Abortion rates among teens more than halved

By Alexandra Newlove

Photo / Getty Images
Photo / Getty Images

About 17 per cent of pregnancies in Northland end in abortion - though termination rates among teenagers have more than halved in the past decade.

While the Northland rate was lower than the national average of 185 abortions per 1000 known pregnancies (18.5 per cent), Northland's rate appeared to have stagnated and was not lowering as quickly as elsewhere in New Zealand.

The abortion rate per 1000 pregnancies was based on a three-year average, with the most recent statistics, released this week, taking into account 2013, 2014 and 2015. The number of abortions in the region increased slightly last year to 449, from 431 the year before, though this reflected population growth rather than an increase in the procedure's popularity, Statistics New Zealand said.

Of the 449, 81 were performed on women aged under 20; 111 on women 20-24; 105 were aged 25-29 and 152 were over 30.

Northland figures showed a large decrease in teenagers having an abortion, with last year's 81 compared to a 2007 peak of 176.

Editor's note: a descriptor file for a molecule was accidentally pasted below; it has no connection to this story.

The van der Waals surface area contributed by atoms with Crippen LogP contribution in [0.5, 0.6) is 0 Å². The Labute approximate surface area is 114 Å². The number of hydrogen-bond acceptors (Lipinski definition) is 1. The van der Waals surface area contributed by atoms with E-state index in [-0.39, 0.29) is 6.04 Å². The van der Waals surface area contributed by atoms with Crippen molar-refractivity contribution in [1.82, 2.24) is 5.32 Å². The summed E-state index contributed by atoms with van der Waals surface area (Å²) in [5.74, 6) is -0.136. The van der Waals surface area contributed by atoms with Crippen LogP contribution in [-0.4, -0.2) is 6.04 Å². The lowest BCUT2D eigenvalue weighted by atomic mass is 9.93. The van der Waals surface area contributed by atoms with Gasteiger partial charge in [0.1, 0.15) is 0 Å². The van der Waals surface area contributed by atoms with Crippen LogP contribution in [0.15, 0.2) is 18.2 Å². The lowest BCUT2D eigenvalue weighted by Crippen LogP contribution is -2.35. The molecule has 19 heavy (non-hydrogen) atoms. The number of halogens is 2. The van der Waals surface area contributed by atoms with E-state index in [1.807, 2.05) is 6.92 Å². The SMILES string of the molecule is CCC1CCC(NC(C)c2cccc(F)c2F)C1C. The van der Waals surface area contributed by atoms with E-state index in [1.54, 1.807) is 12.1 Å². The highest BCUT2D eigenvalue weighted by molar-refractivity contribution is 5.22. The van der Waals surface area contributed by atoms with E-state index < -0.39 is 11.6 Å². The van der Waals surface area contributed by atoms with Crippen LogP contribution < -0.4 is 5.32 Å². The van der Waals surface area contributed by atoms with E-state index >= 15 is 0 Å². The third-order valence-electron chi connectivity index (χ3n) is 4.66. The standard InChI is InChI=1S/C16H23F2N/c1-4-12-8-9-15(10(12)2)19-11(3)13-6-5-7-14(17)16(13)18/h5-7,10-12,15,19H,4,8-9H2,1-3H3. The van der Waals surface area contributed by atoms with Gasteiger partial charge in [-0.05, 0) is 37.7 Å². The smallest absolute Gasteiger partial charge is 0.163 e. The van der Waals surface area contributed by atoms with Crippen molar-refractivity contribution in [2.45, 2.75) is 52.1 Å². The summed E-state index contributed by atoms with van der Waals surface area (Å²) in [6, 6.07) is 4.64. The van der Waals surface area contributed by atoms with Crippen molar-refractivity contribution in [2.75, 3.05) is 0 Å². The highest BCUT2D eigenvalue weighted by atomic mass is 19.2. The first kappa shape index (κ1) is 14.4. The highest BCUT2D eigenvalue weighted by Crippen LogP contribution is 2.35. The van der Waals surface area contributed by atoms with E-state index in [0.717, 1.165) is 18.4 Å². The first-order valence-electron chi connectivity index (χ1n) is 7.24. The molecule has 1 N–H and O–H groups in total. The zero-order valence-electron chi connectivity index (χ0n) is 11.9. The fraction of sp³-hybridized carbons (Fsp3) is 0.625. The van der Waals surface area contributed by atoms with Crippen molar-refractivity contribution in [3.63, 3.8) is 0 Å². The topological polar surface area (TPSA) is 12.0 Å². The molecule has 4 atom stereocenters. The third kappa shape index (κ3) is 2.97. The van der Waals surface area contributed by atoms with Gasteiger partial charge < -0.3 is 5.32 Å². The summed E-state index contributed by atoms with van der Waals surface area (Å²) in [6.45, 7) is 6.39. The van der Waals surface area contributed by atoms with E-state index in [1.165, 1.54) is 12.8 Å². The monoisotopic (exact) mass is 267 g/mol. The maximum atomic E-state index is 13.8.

Rates among older women were much more stable over the past decade.

Family Planning national medical adviser Dr Christine Roke said an overall downward trend in abortions, particularly among younger women, could be put down to better sex education and an increase in the use of long-term contraceptives. In regions such as Northland it was important to consider access to sexual health services - geographically and financially.

She said while the pill was 99 per cent effective against pregnancy when used correctly, "normal" use meant the rate was closer to 91 per cent. This was exacerbated by drug and alcohol use - a social issue which if properly addressed could see the abortion rate lower further, Ms Roke said.

Whangarei Voice for Life advocate Steve Jaunay said his personal opinion was that abortion was often "rushed through in an atmosphere of coercion while the woman is in emotional shock", and that trauma following the procedure was possible.

"If there is an unwanted pregnancy, there needs to be genuine care and support, a real health service," he said.

- Northern Advocate

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